MANILA— Malacañang argued on Tuesday state auditors have the power to look into finances of the Philippine Red Cross, a non-government humanitarian organization whose chairman had drawn President Rodrigo Duterte's ire over an investigation into pandemic transactions.
This, even as COA itself had told a legislative body it could not do so.
Under the constitution, the Commission on Audit can scrutinize the use of funds by NGOs "receiving subsidy or equity directly or indirectly from or through the government," said Duterte's spokesman Harry Roque.
Several COA issuances allow special audits on the Philippine Red Cross, he said in a press briefing.
Roque said a law also mandates the PRC to submit a yearly financial report to the President, its honorary chairman. Duterte's spokesman claimed the organization has failed to do this since 2016.
"May hurisdiksyon ba ho ang Commission on Audit sa Philippine Red Cross? Ang sagot, meron po," Roque said.
(Does the Commission on Audit have jurisdiction over the Philippine Red Cross. The answer is it has.)
He said a particular issue that the COA could look into was why the PRC supposedly charged P3,500 for COVID-19 tests, when the rate should be P2,000 since some materials and machines were donated.
Duterte on Aug. 30 lashed out at Sen. Richard Gordon, who is also the Red Cross chair, for spearheading a Senate investigation into the alleged overpriced medical equipment bought by the government in 2020.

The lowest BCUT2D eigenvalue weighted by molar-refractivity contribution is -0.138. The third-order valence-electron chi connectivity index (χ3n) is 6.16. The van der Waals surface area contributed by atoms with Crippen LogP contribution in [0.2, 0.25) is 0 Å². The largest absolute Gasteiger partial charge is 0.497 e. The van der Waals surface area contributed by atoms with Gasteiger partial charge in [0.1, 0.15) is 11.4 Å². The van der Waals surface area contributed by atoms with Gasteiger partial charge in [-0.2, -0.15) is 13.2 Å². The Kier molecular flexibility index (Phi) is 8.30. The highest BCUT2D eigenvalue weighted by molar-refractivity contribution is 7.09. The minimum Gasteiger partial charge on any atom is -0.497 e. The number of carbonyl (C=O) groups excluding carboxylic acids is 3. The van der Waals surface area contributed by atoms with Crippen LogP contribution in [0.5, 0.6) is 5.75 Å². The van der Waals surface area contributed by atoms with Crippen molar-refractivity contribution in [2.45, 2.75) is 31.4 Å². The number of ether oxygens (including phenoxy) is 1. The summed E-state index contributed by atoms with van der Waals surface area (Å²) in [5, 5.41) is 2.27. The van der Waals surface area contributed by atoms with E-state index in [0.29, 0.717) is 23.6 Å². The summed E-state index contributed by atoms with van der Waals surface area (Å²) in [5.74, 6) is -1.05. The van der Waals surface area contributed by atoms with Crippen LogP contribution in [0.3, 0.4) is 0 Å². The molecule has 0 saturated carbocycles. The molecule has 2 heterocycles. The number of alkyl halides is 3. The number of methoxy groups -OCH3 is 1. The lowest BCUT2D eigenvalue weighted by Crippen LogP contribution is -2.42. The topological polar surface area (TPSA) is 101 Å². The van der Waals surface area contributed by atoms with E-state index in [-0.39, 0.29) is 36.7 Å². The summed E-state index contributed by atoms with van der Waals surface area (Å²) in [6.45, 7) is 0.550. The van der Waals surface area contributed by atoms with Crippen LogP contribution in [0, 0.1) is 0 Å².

He later accused Gordon of using the PRC to advance his political career. Gordon has expressed intent to seek the presidency, potentially becoming an opponent of the standard bearer of the Duterte faction of ruling party PDP-Laban.
The PRC on Friday said it "merely stepped up" when authorities failed to address the need for COVID-19 testing, which it said "should be the job of government."
"It was not long before the PRC was doing the bulk of the country's testing, at its height covering 45 percent of the requirement, picking up the slack for the government," said the PRC's Board of Governors.
It noted the humanitarian organization has conducted 4 million COVID-19 tests so far, the highest in the country.
The PRC added it "allowed their finances to bleed from operational expenses and supplies related to testing" because the government failed to settle its ballooning debt.
The COA has said it cannot look into the organization.
"The only thing we can audit are payments by PhilHealth to the Red Cross but in that case what we’re auditing actually is PhilHealth in making those payments," COA chairman Michael Aguinaldo told lawmakers during a House hearing on Friday.